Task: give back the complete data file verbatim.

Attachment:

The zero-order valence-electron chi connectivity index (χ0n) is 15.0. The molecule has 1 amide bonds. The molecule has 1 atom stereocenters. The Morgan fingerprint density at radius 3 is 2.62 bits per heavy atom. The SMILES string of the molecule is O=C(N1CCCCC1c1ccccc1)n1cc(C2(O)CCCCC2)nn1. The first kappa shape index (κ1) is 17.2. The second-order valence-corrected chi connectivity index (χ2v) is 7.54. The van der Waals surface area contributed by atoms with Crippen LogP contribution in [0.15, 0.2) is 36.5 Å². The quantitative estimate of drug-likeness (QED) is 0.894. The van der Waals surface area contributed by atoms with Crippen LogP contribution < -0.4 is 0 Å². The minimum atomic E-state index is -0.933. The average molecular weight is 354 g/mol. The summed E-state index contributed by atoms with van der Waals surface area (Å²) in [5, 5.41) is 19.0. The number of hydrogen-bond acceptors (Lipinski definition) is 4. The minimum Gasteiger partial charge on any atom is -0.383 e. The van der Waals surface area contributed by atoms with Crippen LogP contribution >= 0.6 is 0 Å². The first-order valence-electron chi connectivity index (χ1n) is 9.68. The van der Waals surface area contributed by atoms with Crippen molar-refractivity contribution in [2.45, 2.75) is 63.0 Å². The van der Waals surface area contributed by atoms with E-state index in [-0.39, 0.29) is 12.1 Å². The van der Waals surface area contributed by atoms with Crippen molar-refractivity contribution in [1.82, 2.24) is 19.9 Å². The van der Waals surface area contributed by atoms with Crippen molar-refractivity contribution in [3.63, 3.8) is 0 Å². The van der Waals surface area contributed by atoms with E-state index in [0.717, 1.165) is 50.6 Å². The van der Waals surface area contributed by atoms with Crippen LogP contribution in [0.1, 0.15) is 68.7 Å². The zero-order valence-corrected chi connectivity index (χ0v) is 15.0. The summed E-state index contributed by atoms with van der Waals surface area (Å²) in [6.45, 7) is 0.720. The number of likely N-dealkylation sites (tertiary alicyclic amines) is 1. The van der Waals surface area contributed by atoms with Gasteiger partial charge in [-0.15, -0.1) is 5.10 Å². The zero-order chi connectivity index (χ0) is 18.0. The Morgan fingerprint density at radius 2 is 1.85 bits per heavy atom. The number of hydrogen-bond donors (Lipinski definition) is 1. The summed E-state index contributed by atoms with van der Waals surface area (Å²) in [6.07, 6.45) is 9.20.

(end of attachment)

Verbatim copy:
The zero-order valence-electron chi connectivity index (χ0n) is 15.0. The molecule has 1 amide bonds. The molecule has 1 atom stereocenters. The Morgan fingerprint density at radius 3 is 2.62 bits per heavy atom. The SMILES string of the molecule is O=C(N1CCCCC1c1ccccc1)n1cc(C2(O)CCCCC2)nn1. The first kappa shape index (κ1) is 17.2. The second-order valence-corrected chi connectivity index (χ2v) is 7.54. The van der Waals surface area contributed by atoms with Crippen LogP contribution in [0.15, 0.2) is 36.5 Å². The quantitative estimate of drug-likeness (QED) is 0.894. The van der Waals surface area contributed by atoms with Crippen LogP contribution < -0.4 is 0 Å². The minimum atomic E-state index is -0.933. The average molecular weight is 354 g/mol. The summed E-state index contributed by atoms with van der Waals surface area (Å²) in [5, 5.41) is 19.0. The number of hydrogen-bond acceptors (Lipinski definition) is 4. The minimum Gasteiger partial charge on any atom is -0.383 e. The van der Waals surface area contributed by atoms with Crippen LogP contribution >= 0.6 is 0 Å². The first-order valence-electron chi connectivity index (χ1n) is 9.68. The van der Waals surface area contributed by atoms with Crippen molar-refractivity contribution in [2.45, 2.75) is 63.0 Å². The van der Waals surface area contributed by atoms with E-state index in [-0.39, 0.29) is 12.1 Å². The van der Waals surface area contributed by atoms with Crippen molar-refractivity contribution in [1.82, 2.24) is 19.9 Å². The van der Waals surface area contributed by atoms with Crippen molar-refractivity contribution in [3.63, 3.8) is 0 Å². The van der Waals surface area contributed by atoms with E-state index in [0.717, 1.165) is 50.6 Å². The van der Waals surface area contributed by atoms with Crippen LogP contribution in [0.1, 0.15) is 68.7 Å². The zero-order valence-corrected chi connectivity index (χ0v) is 15.0. The summed E-state index contributed by atoms with van der Waals surface area (Å²) in [6.45, 7) is 0.720. The number of likely N-dealkylation sites (tertiary alicyclic amines) is 1. The van der Waals surface area contributed by atoms with Gasteiger partial charge in [-0.15, -0.1) is 5.10 Å². The zero-order chi connectivity index (χ0) is 18.0. The Morgan fingerprint density at radius 2 is 1.85 bits per heavy atom. The number of hydrogen-bond donors (Lipinski definition) is 1. The summed E-state index contributed by atoms with van der Waals surface area (Å²) in [6.07, 6.45) is 9.20.